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MBC Treatment Not Aligned With NCCN Guidelines Leads to Higher Patient Cost Responsibility

Allison Inserro
Patients on Medicare with metastatic breast cancer who receive treatment that is discordant with NCCN guidelines bear a greater burden of patient cost responsibility than patients who do receive care according to treatment guidelines.
What is the impact on the patient responsibility portion of cancer treatment when it is not aligned with care guidelines?

In the case of metastatic breast cancer (MBC), it is already known that treatment that is not in concordance with the National Comprehensive Cancer Network (NCCN) is linked to higher healthcare utilization and patient costs. A study published this month from the JNCCN—Journal of the National Comprehensive Cancer Network extends those findings, and says that that patients on Medicare with MBC who receive treatment that is discordant with NCCN guidelines bear a greater burden of patient cost responsibility than patients who do receive care according to treatment guidelines.

The previous work found that about one-fifth of Medicare beneficiaries with MBC have received treatment discordant with NCCN guidelines; while there was no overall survival difference seen between patients with and without guideline-concordant care, patients without had almost $2000 higher Medicare spending per month.

The additional data comes as those who work in oncology, from providers to social workers, are increasingly discussing the issue of financial toxicity with their patients, as new treatments are increasingly more expensive, the authors noted. Financial toxicity is linked to negative patient outcomes and psychological stress, and adults over the age of 65 may be particularly sensitive to this issue  given the likelihood of that they live on a fixed income.

In an interview with The American Journal of Managed Care® (AJMC®), lead author Courtney P. Williams, MPH, Division of Hematology and Oncology, O’Neal Comprehensive Cancer Center at the University of Alabama, Birmingham, said this is the first study to look specifically at patient cost responsibility and was conducted to fill in some gaps unanswered by the earlier study.

SEER-Medicare data, which the retrospective study used, does not provide true out-of-pocket costs, Williams said, but it does show copayments, co-insurance, and deductible. However, that information alone isn’t enough to tell if patients paid for that themselves, or if it was picked up by a supplemental Medicare plan or charity.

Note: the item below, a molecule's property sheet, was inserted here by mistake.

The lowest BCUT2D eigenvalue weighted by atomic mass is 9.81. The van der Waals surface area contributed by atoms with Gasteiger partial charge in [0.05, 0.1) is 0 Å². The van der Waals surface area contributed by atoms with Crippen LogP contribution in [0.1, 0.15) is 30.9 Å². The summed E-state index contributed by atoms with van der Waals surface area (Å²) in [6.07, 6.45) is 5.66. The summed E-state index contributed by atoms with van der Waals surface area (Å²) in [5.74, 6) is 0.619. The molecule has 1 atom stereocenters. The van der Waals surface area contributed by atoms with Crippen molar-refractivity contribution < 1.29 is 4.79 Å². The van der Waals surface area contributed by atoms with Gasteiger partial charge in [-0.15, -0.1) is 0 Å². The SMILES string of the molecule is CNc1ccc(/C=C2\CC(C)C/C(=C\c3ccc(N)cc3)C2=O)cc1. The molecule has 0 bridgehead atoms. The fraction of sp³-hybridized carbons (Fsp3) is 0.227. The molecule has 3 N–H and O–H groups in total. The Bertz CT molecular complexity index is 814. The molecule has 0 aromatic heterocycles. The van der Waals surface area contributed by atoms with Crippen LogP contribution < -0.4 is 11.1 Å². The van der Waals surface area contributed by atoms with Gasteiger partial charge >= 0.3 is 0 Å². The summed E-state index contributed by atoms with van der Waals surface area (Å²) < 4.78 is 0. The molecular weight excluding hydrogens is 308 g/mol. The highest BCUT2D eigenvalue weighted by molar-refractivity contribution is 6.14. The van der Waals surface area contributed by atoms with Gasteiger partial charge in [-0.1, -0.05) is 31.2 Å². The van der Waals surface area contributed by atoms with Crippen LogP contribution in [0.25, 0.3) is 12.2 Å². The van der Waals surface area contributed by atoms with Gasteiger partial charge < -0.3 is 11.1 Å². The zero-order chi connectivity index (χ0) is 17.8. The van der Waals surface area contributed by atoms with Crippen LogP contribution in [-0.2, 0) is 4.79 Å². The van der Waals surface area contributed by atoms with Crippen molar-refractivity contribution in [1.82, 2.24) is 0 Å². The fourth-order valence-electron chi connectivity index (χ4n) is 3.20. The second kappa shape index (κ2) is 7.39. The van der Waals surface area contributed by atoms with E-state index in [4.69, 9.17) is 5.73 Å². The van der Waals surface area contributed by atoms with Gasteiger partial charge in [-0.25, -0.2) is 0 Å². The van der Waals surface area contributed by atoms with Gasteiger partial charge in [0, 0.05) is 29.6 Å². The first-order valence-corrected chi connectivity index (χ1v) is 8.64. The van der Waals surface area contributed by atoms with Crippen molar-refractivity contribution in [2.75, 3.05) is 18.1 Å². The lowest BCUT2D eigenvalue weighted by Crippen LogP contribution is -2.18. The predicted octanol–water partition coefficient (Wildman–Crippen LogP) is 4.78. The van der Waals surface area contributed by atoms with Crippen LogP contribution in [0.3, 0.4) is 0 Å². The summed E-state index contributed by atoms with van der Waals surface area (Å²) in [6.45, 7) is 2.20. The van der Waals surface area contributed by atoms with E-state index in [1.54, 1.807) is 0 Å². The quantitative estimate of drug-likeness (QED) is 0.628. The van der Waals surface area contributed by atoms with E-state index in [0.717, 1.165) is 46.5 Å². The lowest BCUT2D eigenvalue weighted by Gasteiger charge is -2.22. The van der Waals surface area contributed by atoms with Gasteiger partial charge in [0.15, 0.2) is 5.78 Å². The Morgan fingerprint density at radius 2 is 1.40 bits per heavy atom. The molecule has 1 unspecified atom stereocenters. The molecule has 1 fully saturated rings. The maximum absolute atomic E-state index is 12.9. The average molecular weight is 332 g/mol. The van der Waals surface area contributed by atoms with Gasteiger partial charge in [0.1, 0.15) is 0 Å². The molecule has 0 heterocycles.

The researchers examined patient costs for 3709 women diagnosed with MBC between 2007 and 2013 who survived at least a year after diagnosis. Treatment regimens were matched to the version of the NCCN breast cancer guidelines that were available at the time of treatment. Out of the 3709, 17.6%, or 651, received guideline-discordant treatment.

Compared with patients receiving guideline-concordant care, those receiving discordant treatment were younger and were more often Medicare/Medicaid dual-eligible, hormone receptor (HR)-negative, and human epidermal growth factor receptor 2 (HER2)-positive.

Researchers reviewed treatment regimens for discordance and grouped them into separate categories, including:
  • Therapy mismatched with HR or HER2 status
  • HER2-targeted therapy without chemotherapy
  • Nonapproved bevacizumab use
  • Adjuvant regimens received in the metastatic setting
  • Miscellaneous reasons for guideline discordance, which included nonapproved agents or regimens usually received in cancers other than MBC, trastuzumab in nonapproved combinations, and approved agents or regimens received in nonapproved year
In the year after diagnosis, median patient cost responsibility was significantly higher for guideline-discordant versus -concordant care: $7421, (interquartile range [IQR] $4359–$12983) vs $5171 [IQR, $3006–$8483]; P <.001).

In adjusted models, guideline-discordant treatment was significantly associated with $1841 higher patient costs in the first year from diagnosis (95% CI, $1280–$2401) compared with guideline-concordant care.

Patient cost responsibility differed by category of guideline discordance, with those receiving nonapproved bevacizumab having the highest cost responsibility (β = $3330; 95% CI, $1711–$4948).

“I think that guidelines exist for a reason and even though out-of-pocket costs are not considered when creating the guidelines, these are evidence-based physician-recommended treatments that ideally have better outcomes for patients and that’s why they are included as guideline-based therapy,” Williams said. While noting that there may be situations where off-guideline treatment is appropriate, she said she thinks the study adds to the knowledge that in addition to better outcomes for patients, using guidelines-based treatment leads to the liklihood that there is reduced financial toxicity.

The issue of financial toxicity is not a problem that is expected to go away in Medicare beneficiaries, she said. "I think that looking at cost to patients in this population is important because in this population, financial toxicity will continue to be a growing problem because these patients are increasing in survival based on these new treatments and also these new treatments are becoming more and more expensive.”

Reference

Phillips C, Azuero A, Kenzik KM, et al.  Guideline discordance and patient cost responsibility in Medicare beneficiaries with metastatic breast cancer. J Natl Compr Canc Netw. 2019;17(10) doi: 10.6004/jnccn.2019.7316.

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